"To today’s children linear storylines are boring and only relevant in school. Providing access to [video] games/stories became one of the missions of our youth services department. We wanted to be exciting, fun, and relevant to the young customers we see in our library every day."
Take a look at this American Libraries article about how popular a library can be simply by providing video games and equipment. Then come back and shoot me.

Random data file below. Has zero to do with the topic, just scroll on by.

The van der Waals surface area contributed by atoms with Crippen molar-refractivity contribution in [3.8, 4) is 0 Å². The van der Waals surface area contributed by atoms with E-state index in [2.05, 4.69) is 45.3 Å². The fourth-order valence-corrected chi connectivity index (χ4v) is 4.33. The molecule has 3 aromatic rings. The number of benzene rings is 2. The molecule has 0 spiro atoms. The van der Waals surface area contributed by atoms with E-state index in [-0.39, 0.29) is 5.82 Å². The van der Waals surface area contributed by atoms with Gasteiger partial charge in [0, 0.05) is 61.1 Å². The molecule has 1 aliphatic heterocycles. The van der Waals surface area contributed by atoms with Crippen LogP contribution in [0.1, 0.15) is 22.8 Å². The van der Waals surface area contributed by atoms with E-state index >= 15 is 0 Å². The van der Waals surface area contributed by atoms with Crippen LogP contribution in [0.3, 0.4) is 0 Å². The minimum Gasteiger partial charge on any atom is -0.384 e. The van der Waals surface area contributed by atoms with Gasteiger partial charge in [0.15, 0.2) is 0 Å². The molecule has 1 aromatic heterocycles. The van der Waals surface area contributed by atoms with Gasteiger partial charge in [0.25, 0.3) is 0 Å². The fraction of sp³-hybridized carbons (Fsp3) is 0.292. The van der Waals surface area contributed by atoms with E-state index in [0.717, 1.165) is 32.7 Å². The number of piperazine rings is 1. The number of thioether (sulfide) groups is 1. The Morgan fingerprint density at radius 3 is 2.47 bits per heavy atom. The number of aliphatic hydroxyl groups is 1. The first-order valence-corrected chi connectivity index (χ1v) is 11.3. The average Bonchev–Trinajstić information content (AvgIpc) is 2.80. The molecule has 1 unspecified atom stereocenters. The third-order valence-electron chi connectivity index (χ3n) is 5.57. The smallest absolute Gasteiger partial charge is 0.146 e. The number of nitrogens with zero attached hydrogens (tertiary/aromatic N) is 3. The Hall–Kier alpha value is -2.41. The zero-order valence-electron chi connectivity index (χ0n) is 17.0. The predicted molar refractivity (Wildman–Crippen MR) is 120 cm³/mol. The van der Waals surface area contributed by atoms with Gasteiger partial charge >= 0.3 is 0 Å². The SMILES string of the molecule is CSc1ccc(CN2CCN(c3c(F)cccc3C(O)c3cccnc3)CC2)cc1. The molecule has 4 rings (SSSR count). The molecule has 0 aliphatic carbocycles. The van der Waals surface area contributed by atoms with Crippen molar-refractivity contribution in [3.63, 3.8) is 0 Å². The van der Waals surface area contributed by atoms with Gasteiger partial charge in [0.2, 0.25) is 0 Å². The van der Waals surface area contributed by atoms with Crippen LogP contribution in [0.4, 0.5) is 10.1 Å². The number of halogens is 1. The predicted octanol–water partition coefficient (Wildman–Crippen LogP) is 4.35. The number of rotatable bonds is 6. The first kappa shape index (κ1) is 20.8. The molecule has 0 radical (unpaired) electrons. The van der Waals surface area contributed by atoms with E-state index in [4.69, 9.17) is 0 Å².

It's not that I object to the library circulation of video games. Knock yourselves out. It's the rationale. Since birth, I have given adults who were trying to be "exciting, fun, and relevant" a wide berth, and I suspect that these librarians are taking the games more seriously than do the kids themselves. I also think it is rather counter-countercultural to use the ratings determined by the industry's self-regulatory agency to decide which kids get to play what. Are the selection process and access policies suspended for non-book materials?